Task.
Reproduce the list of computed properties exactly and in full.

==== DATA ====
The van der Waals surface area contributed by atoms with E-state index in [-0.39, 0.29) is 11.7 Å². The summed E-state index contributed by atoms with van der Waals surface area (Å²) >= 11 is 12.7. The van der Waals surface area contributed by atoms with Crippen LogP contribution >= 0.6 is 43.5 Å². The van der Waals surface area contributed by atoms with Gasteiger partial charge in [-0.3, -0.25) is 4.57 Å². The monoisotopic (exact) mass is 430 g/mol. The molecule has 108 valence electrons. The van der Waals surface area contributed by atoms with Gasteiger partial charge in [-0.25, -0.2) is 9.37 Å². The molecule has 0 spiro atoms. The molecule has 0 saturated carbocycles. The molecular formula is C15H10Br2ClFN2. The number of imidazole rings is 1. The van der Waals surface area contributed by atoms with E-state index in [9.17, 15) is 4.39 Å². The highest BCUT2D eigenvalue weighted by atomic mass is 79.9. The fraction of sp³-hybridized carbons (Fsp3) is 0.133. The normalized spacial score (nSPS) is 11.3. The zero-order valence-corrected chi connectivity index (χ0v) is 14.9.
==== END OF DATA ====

The van der Waals surface area contributed by atoms with E-state index in [-0.39, 0.29) is 11.7 Å². The summed E-state index contributed by atoms with van der Waals surface area (Å²) >= 11 is 12.7. The van der Waals surface area contributed by atoms with Crippen LogP contribution >= 0.6 is 43.5 Å². The van der Waals surface area contributed by atoms with Gasteiger partial charge in [-0.3, -0.25) is 4.57 Å². The monoisotopic (exact) mass is 430 g/mol. The molecule has 108 valence electrons. The van der Waals surface area contributed by atoms with Gasteiger partial charge in [-0.25, -0.2) is 9.37 Å². The molecule has 0 spiro atoms. The molecule has 0 saturated carbocycles. The molecular formula is C15H10Br2ClFN2. The number of imidazole rings is 1. The van der Waals surface area contributed by atoms with E-state index in [9.17, 15) is 4.39 Å². The highest BCUT2D eigenvalue weighted by atomic mass is 79.9. The fraction of sp³-hybridized carbons (Fsp3) is 0.133. The normalized spacial score (nSPS) is 11.3. The zero-order valence-corrected chi connectivity index (χ0v) is 14.9.